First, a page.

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Friday, August 8, 2014

On 3:00 PM by Richard St-Pierre

Overview

The BeagleBone is a powerful computer with low power consumption. The analog voltage measurements, extensive GPIO (General Purpose Input Output), data storage and computation capabilities makes it a great science experiment companion... if only it wasn't on a leash!

This project combines and builds on a number of methods previously outlined in tutorials and projects here on Inspire (like our accelerometer tutorial) and will guide you through one simple way to cut the cord!

A 3-axis accelerometer is mounted inside an orange case cover, BeagleBone is battery powered.

Special thanks to contributing author: David St-Pierre

What You Will Need

 

Introduction

In order to have the best battery life, we need a high efficiency voltage regulator. A switching regulator that can deliver 5 volts at 1 ampere or more is ideal. We also want this project to be easy to build. LiPo cells would be nice but "AA" are more readily available.

The BeagleBone will be running 'head-less' with no keyboard or display. We could connect with a wireless link (which would also requires more power), but this may not always be practical (ex: while riding a bicycle, motorcycle or driving a car) - Always use care when using a moving vehicle. A simpler approach is to use a basic push-button to start the BeagleBone program, and request an orderly shutdown and an LED to display status.

Step 1 - Wiring The Circuit

There are two basic ways to power the BeagleBone. You can apply a regulated 5V to the barrel jack, or provide power over the USB cable. Use which ever method is more convenient for you.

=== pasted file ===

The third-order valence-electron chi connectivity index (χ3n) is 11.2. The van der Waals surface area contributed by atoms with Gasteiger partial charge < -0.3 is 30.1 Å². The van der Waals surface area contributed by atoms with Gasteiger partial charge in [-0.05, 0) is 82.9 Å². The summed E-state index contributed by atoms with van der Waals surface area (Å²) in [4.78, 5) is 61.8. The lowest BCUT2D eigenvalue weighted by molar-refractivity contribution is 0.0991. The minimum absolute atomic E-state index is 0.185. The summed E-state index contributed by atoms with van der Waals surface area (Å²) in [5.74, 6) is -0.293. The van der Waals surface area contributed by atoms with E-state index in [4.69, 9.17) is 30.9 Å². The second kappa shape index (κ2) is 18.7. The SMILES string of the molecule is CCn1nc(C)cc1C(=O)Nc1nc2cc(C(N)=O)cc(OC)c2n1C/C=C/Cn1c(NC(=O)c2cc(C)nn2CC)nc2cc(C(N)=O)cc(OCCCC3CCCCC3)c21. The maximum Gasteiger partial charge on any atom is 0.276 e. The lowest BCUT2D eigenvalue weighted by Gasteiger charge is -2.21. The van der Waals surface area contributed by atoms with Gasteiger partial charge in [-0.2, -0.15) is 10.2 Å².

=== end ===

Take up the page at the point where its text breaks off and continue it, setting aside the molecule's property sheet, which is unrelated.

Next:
I chose to provide the power using the USB cable approach. This makes it easy to plug-in the USB cable provided with the BeagleBone. There are also many USB DC power options available on the market
(including automotive auxiliary power 12V outlet adapters!).


Switching Voltage Regulator



Wiring Connections:
Battery(+) to Voltage Regulator Input
Battery(-) to Voltage Regulator Ground
Regulator Output to BeagleBone +5V
Regulator Ground to BeagleBone Ground

Note: The author mounted the voltage regulator in an 'Altoid' (candy mint tin) container.

Step 2 - Circuit Verification

[CAUTION] Test the power circuit *carefully* before connecting to the BeagleBone.  Make sure the output voltage reads 5.0V and verify that the polarity (+/- ) is correct.

Power up with the battery circuit to the BeagleBone and SSH (putty) and verify that the system is working.

Step 3 - Adding Push Button and LED

We will use the push-button switch to signal that we want our program to start some measurement or task. The LED will provide useful status information. This will allow very simple two-way communication. Alternately, we could use the 'USR' LEDs on the BeagleBone. An external LED is more visible.

Push Button Connection

PushButton Switch pin 1 to BeagleBone (P8-26)
PushButton Switch pin 2 to Resistor (330 Ohms) and then to BeagleBone (P8-45)Ground

LED Connection

LED Anode(+) to BeagleBone (P9-14)
LED Cathode(-)to Resistor (330 Ohms) and then to BeagleBone (P9-1) Ground

Consider an industrial LED push-button switch and the BB100 expandable case. 

The switch assembly in the photo is an OMRON A3DT-7111 with an OMRON A3DT-500GY LED.

Step 4 - Starting a Program, Measuring and Shutting Down

We need to know the status of the BeagleBone at many stages.